How transport links effect the Tamworth property market

How transport links effect the Tamworth property market

The juxtaposition of the property and the train station has an important effect on the value and saleability of a Tamworth property. It is also significant for tenants – so if you are a Tamworth buy to let investor looking for a property – the distance to and from the railway station can be extremely significant.

One of the first things house buyers and tenants do when surfing the web for somewhere to live is find out the proximity of a property to the train station. That is why Rightmove displays the distance to the railway station alongside each and every property on their website.

For more thoughts on the Tamworth Property market – please visit the Tamworth Property Blog https://www.tamworthpropertyblog.co.uk

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Ask Lorraine – What if my Tamworth tenant has a criminal conviction.

🙋  Landlord’s Question: 

My landlord insurance policy does not allow tenants with criminal convictions. To cover myself as it’s not possible to get a CRB or DBS check carried out on a potential tenant  should I add  a clause to the tenancy agreement stating that I do not take tenants with criminal convictions?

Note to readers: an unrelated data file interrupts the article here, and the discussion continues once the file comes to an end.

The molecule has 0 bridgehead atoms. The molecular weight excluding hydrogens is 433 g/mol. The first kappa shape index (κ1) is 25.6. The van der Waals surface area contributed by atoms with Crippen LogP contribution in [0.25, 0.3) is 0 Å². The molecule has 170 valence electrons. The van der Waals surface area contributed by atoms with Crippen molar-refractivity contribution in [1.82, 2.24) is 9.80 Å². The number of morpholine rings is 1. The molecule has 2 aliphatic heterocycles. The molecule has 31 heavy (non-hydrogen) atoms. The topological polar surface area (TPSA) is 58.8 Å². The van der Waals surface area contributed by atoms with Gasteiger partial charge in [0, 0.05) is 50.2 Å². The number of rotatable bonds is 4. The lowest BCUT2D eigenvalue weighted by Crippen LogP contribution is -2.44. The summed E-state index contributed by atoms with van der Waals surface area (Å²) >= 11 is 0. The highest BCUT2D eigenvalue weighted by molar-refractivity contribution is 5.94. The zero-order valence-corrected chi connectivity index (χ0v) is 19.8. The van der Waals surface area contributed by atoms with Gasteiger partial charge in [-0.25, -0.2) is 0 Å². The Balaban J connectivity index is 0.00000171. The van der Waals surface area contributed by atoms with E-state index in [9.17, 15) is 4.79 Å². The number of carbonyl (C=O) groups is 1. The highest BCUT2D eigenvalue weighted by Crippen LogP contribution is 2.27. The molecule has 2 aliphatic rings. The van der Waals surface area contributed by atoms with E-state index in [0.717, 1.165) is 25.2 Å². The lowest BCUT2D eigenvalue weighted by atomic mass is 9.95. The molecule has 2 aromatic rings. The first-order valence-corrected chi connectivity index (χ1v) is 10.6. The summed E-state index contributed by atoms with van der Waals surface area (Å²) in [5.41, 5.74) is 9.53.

What if my tenant has a criminal conviction
What if my tenant has a criminal conviction

Lorraine’s Answer:

It’s a bit like shutting the gate after the horse has bolted!  So perhaps your application for accommodation should have this question added.The potential tenants then complete the application and sign the declaration, they have answered all questions in a truthful manner, right? You have done your best.

Surely if the potential tenants had lied on the application form about criminal convictions,  your insurance company would have to pay out, what more could you have done.

What if you found out a week later that they had lied on the application form and you want them out of your property,  then ground 17 should be used to seek possession.